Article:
Assuntos
Baixo Débito Cardíaco/epidemiologia , Ponte de Artéria Coronária/efeitos adversos , Insuficiência Cardíaca/epidemiologia , Assistência Perioperatória/estatística & dados numéricos , Padrões de Prática Médica/estatística & dados numéricos , Idoso , Baixo Débito Cardíaco/terapia , Ponte Cardiopulmonar , Cardiotônicos/uso terapêutico , Distribuição de Qui-Quadrado , Competência Clínica/estatística & dados numéricos , Feminino , Insuficiência Cardíaca/terapia , Humanos , Incidência , Balão Intra-Aórtico , Modelos Logísticos , Masculino , Pessoa de Meia-Idade , Análise Multivariada , New England/epidemiologia , Estudos Prospectivos , Sistema de Registros , Reoperação , Medição de Risco , Fatores de Risco , Fatores de Tempo , Resultado do Tratamento
11.
J Vasc Surg ; 56(3): 668-76, 2012 Sep.
Artigo em Inglês | MEDLINE | ID: mdl-22560308

RESUMO

INTRODUCTION: Although carotid artery stenosis and coronary artery disease often coexist, many debate which patients are best served by combined concurrent revascularization (carotid endarterectomy [CEA]/coronary artery bypass graft [CABG]). We studied the use of CEA/CABG in New England and compared indications and outcomes, including stratification by risk, symptoms, and performing center. METHODS: Using data from the Vascular Study Group of New England from 2003 to 2009, we studied all patients who underwent combined CEA/CABG across six centers in New England. Our main outcome measure was in-hospital stroke or death. We compared outcomes between all patients undergoing combined CEA/CABG to a baseline CEA risk group comprised of patients undergoing isolated CEA at non-CEA/CABG centers. Further, we compared in-hospital stroke and death rates between high and low neurologic risk patients, defining high neurologic risk patients as those who had at least one of the following clinical or anatomic features: (1) symptomatic carotid disease, (2) bilateral carotid stenosis >70%, (3) ipsilateral stenosis >70% and contralateral occlusion, or (4) ipsilateral or bilateral occlusion. RESULTS: Overall, compared to patients undergoing isolated CEA at non-CEA/CABG centers (n = 1563), patients undergoing CEA/CABG (n = 109) were more likely to have diabetes (44% vs 29%; P = .001), creatinine >1.8 mg/dL (11% vs 5%; P = .007), and congestive heart failure (23% vs 10%; P < .001). Patients undergoing CEA/CABG were also more likely to take preoperative beta-blockers (94% vs 75%; P < .001) and less likely to take preoperative clopidogrel (7% vs 25%; P < .001). Patients undergoing CEA/CABG had higher rates of contralateral carotid occlusion (13% vs 5%; P = .001) and were more likely to undergo an urgent/emergent procedure (30% vs 15%; P < .001). The risk of complications was higher in CEA/CABG compared to isolated CEA, including increased risk of stroke (5.5% vs 1.2%; P < .001), death (5.5% vs 0.3%; P < .001), and return to the operating room for any reason (7.6% vs 1.2%; P < .001). Of 109 patients undergoing CEA/CABG, 61 (56%) were low neurologic risk and 48 (44%) were high neurologic risk but showed no demonstrable difference in stroke (4.9% vs 6.3%; P = .76), death, (4.9 vs 6.3%; P = .76), or return to the operating room (10.2% vs 4.3%; P = .25). CONCLUSIONS: Although practice patterns in the use of CEA/CABG vary across our region, the risk of complications with CEA/CABG remains significantly higher than in isolated CEA. Future work to improve patient selection in CEA/CABG is needed to improve perioperative results with combined coronary and carotid revascularization.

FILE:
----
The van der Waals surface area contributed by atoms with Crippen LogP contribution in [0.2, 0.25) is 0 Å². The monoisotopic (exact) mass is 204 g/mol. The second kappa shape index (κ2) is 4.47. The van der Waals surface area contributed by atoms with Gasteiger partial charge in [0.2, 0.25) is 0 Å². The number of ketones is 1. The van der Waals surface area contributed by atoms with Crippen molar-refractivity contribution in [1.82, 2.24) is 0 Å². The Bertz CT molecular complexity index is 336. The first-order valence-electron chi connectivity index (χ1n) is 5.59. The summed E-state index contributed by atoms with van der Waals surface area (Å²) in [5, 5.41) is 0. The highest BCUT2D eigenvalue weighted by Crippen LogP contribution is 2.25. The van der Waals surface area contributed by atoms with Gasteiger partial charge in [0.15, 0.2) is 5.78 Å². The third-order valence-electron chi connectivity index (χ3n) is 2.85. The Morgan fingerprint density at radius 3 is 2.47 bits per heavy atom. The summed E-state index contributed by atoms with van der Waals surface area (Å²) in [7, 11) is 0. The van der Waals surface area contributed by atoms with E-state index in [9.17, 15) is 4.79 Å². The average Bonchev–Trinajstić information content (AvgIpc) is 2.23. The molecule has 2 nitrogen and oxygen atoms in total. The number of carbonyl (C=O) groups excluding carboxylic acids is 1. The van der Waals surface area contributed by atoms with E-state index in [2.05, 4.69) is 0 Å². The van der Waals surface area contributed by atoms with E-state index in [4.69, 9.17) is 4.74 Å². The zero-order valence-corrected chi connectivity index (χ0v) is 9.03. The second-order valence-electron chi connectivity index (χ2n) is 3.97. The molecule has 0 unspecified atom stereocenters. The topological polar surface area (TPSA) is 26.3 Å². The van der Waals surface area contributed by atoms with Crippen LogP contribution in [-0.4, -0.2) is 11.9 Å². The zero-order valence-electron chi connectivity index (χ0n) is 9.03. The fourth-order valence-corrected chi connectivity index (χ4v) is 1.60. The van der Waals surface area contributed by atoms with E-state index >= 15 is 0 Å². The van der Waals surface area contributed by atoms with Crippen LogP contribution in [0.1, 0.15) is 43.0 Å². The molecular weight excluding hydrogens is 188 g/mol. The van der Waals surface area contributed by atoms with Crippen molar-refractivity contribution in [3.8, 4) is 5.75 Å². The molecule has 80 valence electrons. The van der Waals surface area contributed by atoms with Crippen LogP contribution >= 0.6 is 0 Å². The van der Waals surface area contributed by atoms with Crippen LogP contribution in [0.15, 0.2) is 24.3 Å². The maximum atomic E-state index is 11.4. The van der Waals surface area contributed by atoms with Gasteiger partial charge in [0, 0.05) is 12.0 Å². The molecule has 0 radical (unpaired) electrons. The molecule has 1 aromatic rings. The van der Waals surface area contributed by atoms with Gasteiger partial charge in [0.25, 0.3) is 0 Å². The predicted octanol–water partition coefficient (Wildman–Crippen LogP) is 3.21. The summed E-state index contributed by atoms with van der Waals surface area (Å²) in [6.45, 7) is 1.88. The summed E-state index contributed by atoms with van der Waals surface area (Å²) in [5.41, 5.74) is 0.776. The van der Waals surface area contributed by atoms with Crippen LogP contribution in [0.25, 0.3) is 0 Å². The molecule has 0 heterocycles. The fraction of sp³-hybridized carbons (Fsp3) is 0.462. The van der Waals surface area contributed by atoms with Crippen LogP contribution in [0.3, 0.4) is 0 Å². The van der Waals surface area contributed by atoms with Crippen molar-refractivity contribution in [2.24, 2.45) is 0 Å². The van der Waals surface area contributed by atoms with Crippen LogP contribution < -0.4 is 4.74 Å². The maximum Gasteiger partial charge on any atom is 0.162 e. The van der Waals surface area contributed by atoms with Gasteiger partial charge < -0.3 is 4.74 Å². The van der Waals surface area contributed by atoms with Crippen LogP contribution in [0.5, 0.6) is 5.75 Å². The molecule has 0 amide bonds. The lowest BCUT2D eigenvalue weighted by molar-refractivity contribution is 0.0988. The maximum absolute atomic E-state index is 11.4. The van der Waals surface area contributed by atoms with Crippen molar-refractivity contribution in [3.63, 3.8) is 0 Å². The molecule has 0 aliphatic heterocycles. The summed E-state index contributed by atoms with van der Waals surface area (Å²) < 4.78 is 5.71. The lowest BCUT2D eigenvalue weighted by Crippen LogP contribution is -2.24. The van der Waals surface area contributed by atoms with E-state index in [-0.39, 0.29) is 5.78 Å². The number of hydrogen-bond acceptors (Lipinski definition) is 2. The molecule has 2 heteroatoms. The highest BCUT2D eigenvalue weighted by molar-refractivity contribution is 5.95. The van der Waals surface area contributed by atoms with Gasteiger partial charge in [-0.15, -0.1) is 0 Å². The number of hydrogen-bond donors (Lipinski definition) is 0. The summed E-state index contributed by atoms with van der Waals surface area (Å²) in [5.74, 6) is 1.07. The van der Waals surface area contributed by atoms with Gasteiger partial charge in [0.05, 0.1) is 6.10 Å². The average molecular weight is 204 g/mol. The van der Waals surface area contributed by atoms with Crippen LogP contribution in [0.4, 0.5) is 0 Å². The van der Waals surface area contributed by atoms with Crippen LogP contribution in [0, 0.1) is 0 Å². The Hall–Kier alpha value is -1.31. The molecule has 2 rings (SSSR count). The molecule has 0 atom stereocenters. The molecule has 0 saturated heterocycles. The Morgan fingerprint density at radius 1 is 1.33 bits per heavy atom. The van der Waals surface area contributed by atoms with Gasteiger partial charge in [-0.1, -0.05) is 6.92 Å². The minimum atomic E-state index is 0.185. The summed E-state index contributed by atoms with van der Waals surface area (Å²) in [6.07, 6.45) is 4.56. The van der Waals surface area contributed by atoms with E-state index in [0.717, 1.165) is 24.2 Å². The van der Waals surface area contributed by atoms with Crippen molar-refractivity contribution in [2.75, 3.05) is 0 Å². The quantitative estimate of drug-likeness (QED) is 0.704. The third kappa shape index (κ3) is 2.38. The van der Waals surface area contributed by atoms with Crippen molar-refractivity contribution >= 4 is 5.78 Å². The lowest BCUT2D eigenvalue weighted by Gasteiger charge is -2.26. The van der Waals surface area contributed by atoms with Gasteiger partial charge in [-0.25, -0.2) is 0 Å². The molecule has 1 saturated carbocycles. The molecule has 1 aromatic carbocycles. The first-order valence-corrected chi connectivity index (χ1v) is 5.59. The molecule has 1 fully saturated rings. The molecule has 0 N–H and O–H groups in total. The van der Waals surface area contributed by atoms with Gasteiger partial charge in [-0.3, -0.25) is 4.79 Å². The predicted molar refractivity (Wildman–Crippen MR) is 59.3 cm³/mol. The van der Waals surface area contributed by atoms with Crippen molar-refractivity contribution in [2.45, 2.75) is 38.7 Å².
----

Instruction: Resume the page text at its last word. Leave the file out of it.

Assuntos